Doctor Who: 10 Things You Didn't Know About The Autons

Wait? Boris Johnson is actually a shop window dummy?

Autons Rose

Smashing out of shop windows and onto our screens, the Autons are some of Doctor Who's oldest, most memorable, and most frightening enemies.

First appearing back in 1970's Spearhead from Space, these living plastic baddies have struck fear into fans everywhere with their creep-factor, blank expressions, and ability to make everyday objects absolutely terrifying. A great example of classic Doctor Who villainy, these iconic foes were even brought into the revival series to give nightmares to new audiences.

Under the control of the Nestene Consciousness - a hive mind a love of conquest and the ability to control plastic - the Autons have antagonised the Doctor over the years on-screen, in Big Finish audio productions, comic books, and spin-off novels. With a whole host of iconic appearances, the Autons have provided the necessary frights to send fans cowering behind the sofa.

Often mistaken for waxworks, animatronics, Roman Centurions, or students playing pranks, the Autons have been around long enough that they've gained a mysterious reputation. Where are they from? What do they have planned? Is the UK Prime Minister actually a plastic duplicate?

Comprised here are ten intriguing and bizarre facts about these shop window dummies of death, from strange Whoniverse moments to fascinating behind-the-scenes knowledge.

Grab your Ultra High-Frequency transmitter and your vial of anti-plastic, and read on to discover 10 Things You Didn't Know About The Autons.

10. The Autons' Many 'Firsts'

Autons Rose
BBC Studios

First appearing to menace the Third Doctor in 1970's Spearhead from Space, the Autons hold high honours for breaking numerous 'first-time' records in Doctor Who.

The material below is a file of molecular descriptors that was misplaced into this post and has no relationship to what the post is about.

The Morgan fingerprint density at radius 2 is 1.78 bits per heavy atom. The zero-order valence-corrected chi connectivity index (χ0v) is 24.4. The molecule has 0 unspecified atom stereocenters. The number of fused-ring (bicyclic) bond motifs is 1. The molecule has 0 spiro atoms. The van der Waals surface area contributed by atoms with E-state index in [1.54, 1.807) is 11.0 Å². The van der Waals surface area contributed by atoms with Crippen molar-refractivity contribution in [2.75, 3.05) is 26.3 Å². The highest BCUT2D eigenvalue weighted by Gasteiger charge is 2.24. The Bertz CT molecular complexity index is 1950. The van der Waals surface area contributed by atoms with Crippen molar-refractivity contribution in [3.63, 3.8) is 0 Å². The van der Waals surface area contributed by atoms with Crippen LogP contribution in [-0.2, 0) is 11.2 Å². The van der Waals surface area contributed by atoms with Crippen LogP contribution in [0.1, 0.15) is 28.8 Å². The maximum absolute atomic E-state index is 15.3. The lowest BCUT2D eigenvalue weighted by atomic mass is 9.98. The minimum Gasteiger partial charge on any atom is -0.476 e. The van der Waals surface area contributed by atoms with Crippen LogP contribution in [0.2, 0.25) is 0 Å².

Serving as the first villains of the 1970s and the Third Doctor's tenure, they were also the first Who-baddies to be shown in colour. Upon Spearhead's release, the BBC decided to switch from black and white to colour - displaying these foes, and Jon Pertwee's velvet smoking jacket and cape, in all their technicolour glory.

When Doctor Who was rebooted in 2005, showrunner and writer Russell T Davies opted to use the Autons as the first enemies of in the modern series. Featured as the antagonists in the first episode Rose, they were also the first baddies to face the new Ninth Doctor on-screen. Davies believed the classic monsters would be an excellent way of introducing new fans and bringing back the original followers of the show.

The Nestene Consciousness would also be the first to mention the Time War - with its home planet being destroyed in the atrocities. This revolution, and the mystery around it, would set up major story arcs for the revival series.

Interestingly, Rose's Auton sequences would also herald another first for the series - breaking glass. When Spearhead's Auton mannequins were originally to smash out of their shop windows, the BBC realised that they couldn't afford to break any glass. The production team instead cut to reactions and the sound effect of smashed glass before revealing the Autons who had 'come to life'.

With an increased budget and a new production team, Rose's climactic sequence didn't feature this same problem.

In this post: 
Doctor Who
Posted On: 

Eden Luke McIntyre is a Scottish writer, editor and script consultant, with an MA in TV Fiction Writing. He writes content for TV, radio, stage, and online, and was appointed as a BBC Writers Room Scottish Voice in early 2020. Eden can usually be found rambling about Doctor Who, The Beatles, and obscure things that no one cares about.